RETAIL chiefs are demanding action from the Scottish Government after new figures showed one in ten shops is lying empty.
The Scottish Retail Consortium (SRC) accused the SNP administration of failing to act on business rates, claiming some larger supermarkets were facing bills that are almost a third higher than similar stores south of the Border.
SRC director Fiona Moriarty spoke out as figures showed 10.2 per cent of stores in Scotland were vacant in January – up from 9.1 per cent in the same month last year.
The total is lower than the UK national town centre vacancy rate of 10.9 per cent.
However, that fell from 11.3 per cent in October last year, while the Scottish rate increased from 9.9 per cent over the same period.
The Scottish vacancy rate is still significantly lower than both Northern Ireland and Wales, where 17.2 per cent and 17 per cent of store premises are empty respectively.
The SRC/Springboard footfall and vacancies monitor also showed shopper numbers in Scotland for January were down 4.6 per cent on the same month last year – the third-biggest fall in the UK.
That fall comes after a 6.2 per cent rise in the number of people visiting stores in December.
Ms Moriarty explained snow was the “main culprit for deterring Scottish shoppers in January”.
She added: “This didn’t actually translate into a weak showing for sales. The signs are that people planned well ahead for the bad weather and condensed their shopping into fewer trips.”
But Ms Moriarty said: “It’s not so easy to find a chink of light in the Scottish vacancy rate, which has edged up again to the point where more than one in ten shops are now lying empty in our town centres.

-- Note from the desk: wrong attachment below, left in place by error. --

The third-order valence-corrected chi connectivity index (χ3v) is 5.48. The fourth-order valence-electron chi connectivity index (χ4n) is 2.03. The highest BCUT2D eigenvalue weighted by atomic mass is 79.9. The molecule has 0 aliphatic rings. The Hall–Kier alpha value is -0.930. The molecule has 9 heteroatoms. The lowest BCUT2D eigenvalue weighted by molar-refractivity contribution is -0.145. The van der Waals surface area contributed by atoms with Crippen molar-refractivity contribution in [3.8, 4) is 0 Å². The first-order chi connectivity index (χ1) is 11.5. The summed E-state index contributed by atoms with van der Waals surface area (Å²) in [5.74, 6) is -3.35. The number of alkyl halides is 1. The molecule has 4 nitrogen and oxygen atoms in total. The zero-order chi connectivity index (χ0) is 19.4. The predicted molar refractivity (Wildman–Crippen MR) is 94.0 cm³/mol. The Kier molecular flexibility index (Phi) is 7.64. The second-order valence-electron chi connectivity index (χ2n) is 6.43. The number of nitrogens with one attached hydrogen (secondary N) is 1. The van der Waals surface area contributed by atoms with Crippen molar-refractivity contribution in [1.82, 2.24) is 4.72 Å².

“If the Scottish Government wants to stem the tide of further closures, it should act now to abate the rising costs of doing business on our high streets in Scotland.
“Unfortunately, the government failed to act on business rates this year, which means that retailers will be hit by an additional £20 million in tax.
“This comes on the back of a cut in empty property rates relief whilst some larger supermarkets in Scotland are faced with a rates bill which is 28 per cent higher than the same store south of the Border.”
A Scottish Government spokeswoman said: “The Scottish Government wants to see thriving town centres and is doing all it can to support the retail sector.
“We are introducing measures such as our Fresh Start scheme to bring empty properties back into use, and our town centre review is tackling some of the long-standing issues by working with local councils to put the life back into our high streets.
“In these tough times, we are maintaining Scotland’s position as the most supportive business environment in the UK and our small business bonus scheme and other reliefs provide zero or reduced business rates for 63 per cent of shops in Scotland.”
She added: “We are putting money into people’s pockets and supporting household incomes with a council tax freeze, the living wage for public sector workers and investing as much of our money as possible into public projects to create jobs.”